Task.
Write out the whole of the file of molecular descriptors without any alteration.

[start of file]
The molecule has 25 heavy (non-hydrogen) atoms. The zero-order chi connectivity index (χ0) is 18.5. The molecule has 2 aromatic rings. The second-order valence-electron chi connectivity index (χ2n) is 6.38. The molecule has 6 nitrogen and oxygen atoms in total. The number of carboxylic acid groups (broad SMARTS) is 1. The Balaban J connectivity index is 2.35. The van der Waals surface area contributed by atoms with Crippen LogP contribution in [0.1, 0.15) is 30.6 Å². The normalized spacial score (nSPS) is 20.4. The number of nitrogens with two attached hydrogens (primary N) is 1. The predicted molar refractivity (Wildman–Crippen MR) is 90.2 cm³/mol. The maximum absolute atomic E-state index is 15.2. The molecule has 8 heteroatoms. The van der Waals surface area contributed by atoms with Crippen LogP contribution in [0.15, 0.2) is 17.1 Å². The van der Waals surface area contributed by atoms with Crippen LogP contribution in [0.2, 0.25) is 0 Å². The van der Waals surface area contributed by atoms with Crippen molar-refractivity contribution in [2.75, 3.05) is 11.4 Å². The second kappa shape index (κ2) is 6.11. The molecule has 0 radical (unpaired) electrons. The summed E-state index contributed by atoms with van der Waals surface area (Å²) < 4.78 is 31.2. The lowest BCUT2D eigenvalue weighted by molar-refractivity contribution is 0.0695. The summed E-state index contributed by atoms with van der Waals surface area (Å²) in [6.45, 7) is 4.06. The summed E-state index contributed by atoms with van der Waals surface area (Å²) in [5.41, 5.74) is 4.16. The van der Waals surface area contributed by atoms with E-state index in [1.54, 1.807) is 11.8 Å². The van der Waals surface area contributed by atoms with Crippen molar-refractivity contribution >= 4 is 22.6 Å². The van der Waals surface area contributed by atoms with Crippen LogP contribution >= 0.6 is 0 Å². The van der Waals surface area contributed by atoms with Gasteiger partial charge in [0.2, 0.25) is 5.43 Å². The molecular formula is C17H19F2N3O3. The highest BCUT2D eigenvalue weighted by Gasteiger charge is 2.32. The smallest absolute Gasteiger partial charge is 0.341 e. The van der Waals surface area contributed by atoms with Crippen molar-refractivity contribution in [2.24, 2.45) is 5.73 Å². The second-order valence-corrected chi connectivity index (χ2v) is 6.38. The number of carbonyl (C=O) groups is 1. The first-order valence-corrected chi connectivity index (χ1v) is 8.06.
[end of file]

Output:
The molecule has 25 heavy (non-hydrogen) atoms. The zero-order chi connectivity index (χ0) is 18.5. The molecule has 2 aromatic rings. The second-order valence-electron chi connectivity index (χ2n) is 6.38. The molecule has 6 nitrogen and oxygen atoms in total. The number of carboxylic acid groups (broad SMARTS) is 1. The Balaban J connectivity index is 2.35. The van der Waals surface area contributed by atoms with Crippen LogP contribution in [0.1, 0.15) is 30.6 Å². The normalized spacial score (nSPS) is 20.4. The number of nitrogens with two attached hydrogens (primary N) is 1. The predicted molar refractivity (Wildman–Crippen MR) is 90.2 cm³/mol. The maximum absolute atomic E-state index is 15.2. The molecule has 8 heteroatoms. The van der Waals surface area contributed by atoms with Crippen LogP contribution in [0.15, 0.2) is 17.1 Å². The van der Waals surface area contributed by atoms with Crippen LogP contribution in [0.2, 0.25) is 0 Å². The van der Waals surface area contributed by atoms with Crippen molar-refractivity contribution in [2.75, 3.05) is 11.4 Å². The second kappa shape index (κ2) is 6.11. The molecule has 0 radical (unpaired) electrons. The summed E-state index contributed by atoms with van der Waals surface area (Å²) < 4.78 is 31.2. The lowest BCUT2D eigenvalue weighted by molar-refractivity contribution is 0.0695. The summed E-state index contributed by atoms with van der Waals surface area (Å²) in [6.45, 7) is 4.06. The summed E-state index contributed by atoms with van der Waals surface area (Å²) in [5.41, 5.74) is 4.16. The van der Waals surface area contributed by atoms with E-state index in [1.54, 1.807) is 11.8 Å². The van der Waals surface area contributed by atoms with Crippen molar-refractivity contribution >= 4 is 22.6 Å². The van der Waals surface area contributed by atoms with Crippen LogP contribution >= 0.6 is 0 Å². The van der Waals surface area contributed by atoms with Gasteiger partial charge in [0.2, 0.25) is 5.43 Å². The molecular formula is C17H19F2N3O3. The highest BCUT2D eigenvalue weighted by Gasteiger charge is 2.32. The smallest absolute Gasteiger partial charge is 0.341 e. The van der Waals surface area contributed by atoms with Crippen molar-refractivity contribution in [2.24, 2.45) is 5.73 Å². The second-order valence-corrected chi connectivity index (χ2v) is 6.38. The number of carbonyl (C=O) groups is 1. The first-order valence-corrected chi connectivity index (χ1v) is 8.06.